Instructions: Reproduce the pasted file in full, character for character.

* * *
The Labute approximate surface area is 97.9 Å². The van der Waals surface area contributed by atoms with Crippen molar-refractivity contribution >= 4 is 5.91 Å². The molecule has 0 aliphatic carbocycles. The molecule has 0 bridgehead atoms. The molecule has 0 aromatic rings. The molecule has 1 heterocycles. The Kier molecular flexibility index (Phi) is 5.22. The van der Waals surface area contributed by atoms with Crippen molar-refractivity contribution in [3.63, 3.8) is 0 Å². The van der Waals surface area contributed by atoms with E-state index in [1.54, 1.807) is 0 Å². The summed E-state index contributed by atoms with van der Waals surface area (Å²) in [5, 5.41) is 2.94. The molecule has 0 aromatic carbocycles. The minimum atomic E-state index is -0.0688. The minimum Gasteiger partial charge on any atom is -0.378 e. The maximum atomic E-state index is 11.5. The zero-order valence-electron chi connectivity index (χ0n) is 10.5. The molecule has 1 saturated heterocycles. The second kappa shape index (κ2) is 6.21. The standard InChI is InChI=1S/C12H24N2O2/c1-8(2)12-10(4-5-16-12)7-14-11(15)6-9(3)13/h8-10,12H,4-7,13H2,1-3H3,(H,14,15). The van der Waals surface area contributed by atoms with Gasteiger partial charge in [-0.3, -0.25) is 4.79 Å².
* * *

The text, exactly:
The Labute approximate surface area is 97.9 Å². The van der Waals surface area contributed by atoms with Crippen molar-refractivity contribution >= 4 is 5.91 Å². The molecule has 0 aliphatic carbocycles. The molecule has 0 bridgehead atoms. The molecule has 0 aromatic rings. The molecule has 1 heterocycles. The Kier molecular flexibility index (Phi) is 5.22. The van der Waals surface area contributed by atoms with Crippen molar-refractivity contribution in [3.63, 3.8) is 0 Å². The van der Waals surface area contributed by atoms with E-state index in [1.54, 1.807) is 0 Å². The summed E-state index contributed by atoms with van der Waals surface area (Å²) in [5, 5.41) is 2.94. The molecule has 0 aromatic carbocycles. The minimum atomic E-state index is -0.0688. The minimum Gasteiger partial charge on any atom is -0.378 e. The maximum atomic E-state index is 11.5. The zero-order valence-electron chi connectivity index (χ0n) is 10.5. The molecule has 1 saturated heterocycles. The second kappa shape index (κ2) is 6.21. The standard InChI is InChI=1S/C12H24N2O2/c1-8(2)12-10(4-5-16-12)7-14-11(15)6-9(3)13/h8-10,12H,4-7,13H2,1-3H3,(H,14,15). The van der Waals surface area contributed by atoms with Gasteiger partial charge in [-0.3, -0.25) is 4.79 Å².